Tuesday, July 28, 2009
What's Wrong With Us?
I don't know why my brain functions as it does, but it does. I fret over water thrown in the trashcan at fast food restaurants, in the form of discarded ice cubes, then hermetically sealed up to be thrown away in the landfill, lost forever to society. The same goes for half filled water bottles tossed as if there were not a world wide water shortage.
I don't even go to fast food restaurants, preferring the slow food movement.
Why don't restaurants compost their food waste? Think of all the food forever lost and the starving kids everywhere. Don't tell me it doesn't happen in the U.S. when so many of us parent children who now have food hoarding issues due to very severe lack in their pasts.
Topsoil disappearing at alarming rates and we Americans don't automatically compost?
What's wrong with us?
I truly and deeply believe we'll have to answer to God someday about all we've done in harming His earth. I know I'll have to explain my broken plates. Oops, sorry about that.
I was astonished, at the beach, that the Surgeon General's warning on cigarettes from 1964, has still not been heeded, especially among the mullet heads I saw. Smoking cigarettes on the beach? Blasphemous. Dangling from their mouth, getting in my kid's nasal passages, prompting shocked complaints to me as if I were the mama of all?
Call me judgemental and reactionary, but I truly believe there'll come a time when sodas are looked upon the same way as cigarettes, as adult onset diabetes is exploding amongst our population. I'm also very aware of the lobbying industry that'll attempt to counteract the very obvious, simple facts.
"The United States ranks first among countries in soft drink consumption. The per-capita consumption of soft drinks is in excess of 150 quarts per year, or about three quarts per week."
"Soft drink consumption in children poses a significant risk factor for impaired calcification of growing bones."
And what about the money involved? Aren't we in a recession? Who can afford this wastefulness? Not me. Three quarts a week? Makes me wanna puke at the thought.
Am I just eccentric? Too much time on my hands? Too logical?
How did our society swamp itself into deeply believing that every drink one takes should be a chemical laden morass of sugar that profit mongering, conscience-less corporations push upon unknowing consumers? How dang nasty is that?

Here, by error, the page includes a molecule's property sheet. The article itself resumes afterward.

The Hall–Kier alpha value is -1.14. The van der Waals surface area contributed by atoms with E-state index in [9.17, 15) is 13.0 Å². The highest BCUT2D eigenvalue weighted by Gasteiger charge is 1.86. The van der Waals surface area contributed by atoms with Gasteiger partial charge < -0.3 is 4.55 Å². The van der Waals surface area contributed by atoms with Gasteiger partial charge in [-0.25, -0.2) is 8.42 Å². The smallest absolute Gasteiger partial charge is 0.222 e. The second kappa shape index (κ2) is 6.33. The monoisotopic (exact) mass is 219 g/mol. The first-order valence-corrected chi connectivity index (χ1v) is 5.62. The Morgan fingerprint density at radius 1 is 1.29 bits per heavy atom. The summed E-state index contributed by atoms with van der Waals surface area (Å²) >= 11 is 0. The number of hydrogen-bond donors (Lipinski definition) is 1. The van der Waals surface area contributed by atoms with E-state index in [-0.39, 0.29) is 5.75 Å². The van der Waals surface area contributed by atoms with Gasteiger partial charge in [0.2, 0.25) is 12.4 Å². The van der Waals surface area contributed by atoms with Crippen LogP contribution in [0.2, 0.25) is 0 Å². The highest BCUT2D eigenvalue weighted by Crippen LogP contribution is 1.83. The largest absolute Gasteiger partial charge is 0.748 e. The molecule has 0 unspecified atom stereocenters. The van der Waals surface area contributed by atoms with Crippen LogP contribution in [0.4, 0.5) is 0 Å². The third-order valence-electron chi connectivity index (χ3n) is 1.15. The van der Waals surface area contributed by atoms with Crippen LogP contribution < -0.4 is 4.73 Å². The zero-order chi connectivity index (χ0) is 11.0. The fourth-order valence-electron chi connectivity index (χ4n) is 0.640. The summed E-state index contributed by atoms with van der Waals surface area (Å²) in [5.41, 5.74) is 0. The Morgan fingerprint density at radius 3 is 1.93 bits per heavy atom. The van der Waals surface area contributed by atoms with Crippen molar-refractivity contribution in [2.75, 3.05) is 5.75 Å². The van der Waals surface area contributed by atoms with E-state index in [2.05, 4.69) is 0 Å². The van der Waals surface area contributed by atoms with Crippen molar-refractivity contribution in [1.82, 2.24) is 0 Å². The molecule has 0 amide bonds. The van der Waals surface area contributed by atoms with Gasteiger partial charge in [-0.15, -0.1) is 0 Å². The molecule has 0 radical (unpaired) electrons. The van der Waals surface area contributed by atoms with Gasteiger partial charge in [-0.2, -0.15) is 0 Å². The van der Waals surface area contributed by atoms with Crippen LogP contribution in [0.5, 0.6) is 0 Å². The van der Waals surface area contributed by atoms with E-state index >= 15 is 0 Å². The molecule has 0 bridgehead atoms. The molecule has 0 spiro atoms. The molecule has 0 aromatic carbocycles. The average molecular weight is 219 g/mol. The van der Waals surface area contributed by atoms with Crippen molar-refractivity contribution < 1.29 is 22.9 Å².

Am I way too opinionated?
Last night at dinner I faced Jack in his mask. He ate like this, cracking me up. Paloma had taken scraps of fabric and spent the entire day dressing kids up. Mayra's Facebook status read, "I'm watching my brothers in dresses dancing to Hannah Montana songs." A good thing about school starting will be the silence that will ensue.
The kids played soccer until dark, full of imaginations, short on conventional toys, and having a mama rail against much of society's pitfalls all contribute to a love of the outdoors and creativity springing up within them all.
After football practice, CW and Chuy both cooked, from scratch, their favorite pasta dishes with fresh tomatoes and basil, sea salt and olive oil - this after red beans, corn and brown rice for dinner. Maybe they were worn out from the haircuts, as we'd descended upon SuperCuts, Javy, Dubs, Martin and Chuy, for their back-to-school hairdo marathon it seemed, as my own eyes glazed over in pure T boredom. Long gone are the glorious days of backyard buzz cuts since my teens are so vain.
I ran to Starbucks, hauling home a ton of grinds as folks in Georgia seemingly abandon their gardens in the dead heat of summer, sadly leaving little competition for the grinds.
Sabrina and Tabby go back to the dentist today, as we attempt to undo the early childhood dental neglect they'd both suffered. My parents had modeled to me the necessity of twice yearly dental visits, something I want to impose upon my children as well.
Onions can be fall planted in Georgia and I believe I grew the best ever this year. Feed the soil with compost, leaf mulch, wood chips and manure and one's plants will thrive. It's that kind of simplicity within the food web that sucks me in excitedly, giving great purpose to my existence, filling me with anticipatory joy. So maybe I am only simple-minded, but it's with a purpose and an end result. I always feared growing up to be bitter and unfulfilled, bored and lost. So far it's only bitterness that I fight, and that's in regards to issues that my children just can't help reacting to, thus constantly affecting me as well.
I want everything to make sense to me. I want to harvest and contain sparse rainfall, depend upon the sun for my power needs, eat what I produce, reduce, reuse, recycle, rethink, I want to use it up, wear it out, make it do, or do without.
I want to be held accountable for everything I do or say, I want to strive forward, make progress, educate my children, and learn more my ownself every single day of the year. I want to set more goals and reach them all.
I want to change things. I want to help folks. I want to be self-sufficient and responsible. I want to pre-cycle - not even buy stuff in the first place. I drink three or four quarts of water every single day, not in plastic bottles but out of our well in glass jars. Hard on our dishes, I rinse out jelly jars and we drink from them, recycling later those that don't break.
I want to think hard about every item I put in my buggy at Kroger...
It's this kind of stuff that makes me happy and satisfied, when my life makes sense, when I'm not contributing to the downfall of society, but instead participating in the circle of life.
Weird or not, it's what moves me.
The Freedom Gardens inspire me constantly - what can be done on a small plot is amazing to me.